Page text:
Wednesday, May 4, 2016

Hearing Loss: YOUR Kids Are at Risk!

You Only Get One Pair of Ears

The other day, I was talking with my daughter, when I did the unthinkable...I unconsciously went back to the 1980s and referred to my iPod as a Walkman. 


"Mom, what in the world is a Walkman?"

You should have seen the look of confusion on her 11 year old face as I tried to explain cassette tapes in portable devices.  I'm not sure she even believed me when I told her that all of the cool kids had one. She certainly couldn't imagine that an iPod did not even exist when I was growing up. 

Her mind was blown but she was intrigued so I continued. I told her that if you were really, really cool, you walked around with a boom box on your shoulder. 

Remember this?

I could be all wrong, but as far as I know, no one really cared about hearing loss in kids during the 80s. In fact, based on my observations, no one ever really cared about hearing loss in any population- not factory workers, not military personnel, not even rock stars. No one was taking care of their ears. 

These days, we realize that we only get one pair of ears in this lifetime. As a result, hearing protection and hearing loss prevention are a pretty big deal for people of all ages. 

What changed? Who lead the efforts to increase awareness?

Every year in May, the American Speech-Language Hearing Association (ASHA) recognizes speech and hearing professionals as a means for increasing public awareness guessed it...speech and hearing issues. 

I never realized that hearing comes before speech as we celebrate this month. (Did you catch that?)  So, I decided to depart from my typical exploration of speech disorders, cognitive impairments and swallowing difficulties.  This time, I want to give some love to my professional counterparts- the audiologists. In doing so, let's consider a very important hearing issue:  noise-induced hearing loss.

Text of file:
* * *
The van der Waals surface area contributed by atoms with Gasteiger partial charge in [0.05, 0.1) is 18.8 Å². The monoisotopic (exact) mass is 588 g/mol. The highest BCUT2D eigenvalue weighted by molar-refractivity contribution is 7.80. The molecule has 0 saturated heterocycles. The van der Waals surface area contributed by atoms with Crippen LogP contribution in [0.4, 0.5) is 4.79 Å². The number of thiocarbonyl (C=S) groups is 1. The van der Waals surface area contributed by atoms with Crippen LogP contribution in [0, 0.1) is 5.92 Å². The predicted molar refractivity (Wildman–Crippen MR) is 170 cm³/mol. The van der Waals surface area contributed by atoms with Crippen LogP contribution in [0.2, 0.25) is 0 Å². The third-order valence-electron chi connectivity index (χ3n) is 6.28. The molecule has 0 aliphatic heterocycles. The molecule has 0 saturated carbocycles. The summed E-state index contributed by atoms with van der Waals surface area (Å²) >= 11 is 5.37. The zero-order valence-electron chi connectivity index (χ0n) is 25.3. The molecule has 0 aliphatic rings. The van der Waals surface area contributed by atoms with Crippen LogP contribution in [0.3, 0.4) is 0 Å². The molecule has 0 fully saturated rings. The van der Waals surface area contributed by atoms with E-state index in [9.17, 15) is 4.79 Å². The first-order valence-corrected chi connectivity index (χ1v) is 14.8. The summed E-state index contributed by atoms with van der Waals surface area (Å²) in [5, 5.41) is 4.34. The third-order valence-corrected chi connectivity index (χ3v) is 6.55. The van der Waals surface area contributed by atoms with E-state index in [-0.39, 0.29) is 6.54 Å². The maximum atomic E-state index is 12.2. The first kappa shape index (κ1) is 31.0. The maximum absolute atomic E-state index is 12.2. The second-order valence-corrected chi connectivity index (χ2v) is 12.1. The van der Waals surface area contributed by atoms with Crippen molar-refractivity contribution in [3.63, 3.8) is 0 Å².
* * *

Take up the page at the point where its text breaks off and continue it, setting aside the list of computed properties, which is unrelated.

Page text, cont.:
Noise-induced hearing loss (NIHL) is growing more common in younger segments of the American population. At the same time, personal audio technology use is on the rise... even in the youngest of children. Putting the two together, ASHA presents some eye opening statistics:

  • 75% of kids ages 8 and under have access to a smart mobile device at home
  • Almost 40% of children under 2 have used mobile devices
  • 1 in 6 teens has a high-frequency, noise-induced hearing loss
  • 96% of parents believe their child is either not at risk or only slightly at risk of developing hearing problems as a result of excessive noise
  • 70% of parents haven't spoken with their kids about the consequences of excessive or prolonged noise exposure

Recognizing that NIHL is completely preventable, ASHA launched a campaign known as Listen to Your Buds.  The goal of the program is to educate the public about the risks of hearing loss in children from the unsafe use of personal audio technology, namely headphones and ear buds

While ASHA wants all kids to enjoy their technology, they emphasize that it must be done safely.  Here are 6 recommendations:

  1. Keep the volume down- a good guide is half volume
  2. Limit the listening time- give your ears and your hearing "quiet breaks"
  3. Talk to your kids- discuss and model safe listening habits
  4. Volume-limiting settings and parent controls- don't forget to use them
  5. Use noise-cancelling earphones when listening in a noisy environment
  6. Try the 60-60 rule- never turn the volume past 60% and only listen to music with earbuds for 60 minutes each day

So, how loud is too loud?  The average MP3 player has a max volume of 105 decibels, but noises can cause permanent hearing damage at only 85 decibels. How loud is that?  Here's a breakdown of the noise levels associated with everyday sounds and situations. 

Researchers estimate that nearly 25% of teens listen to their personal devices at risky levels. Therefore, experts suggest, if your child cannot hear you talking when you are standing an arm’s length away, then tell him or her to turn down the volume.

Teach your kids to start with the volume low and turn it up only loud enough to hear the music comfortably.  With a few simple changes to listening habits, kids can keep their ears healthy and prevent hearing loss in the future, and that's awesome because....we only get one pair of ears in this lifetime. 

One person's music is another person's noise.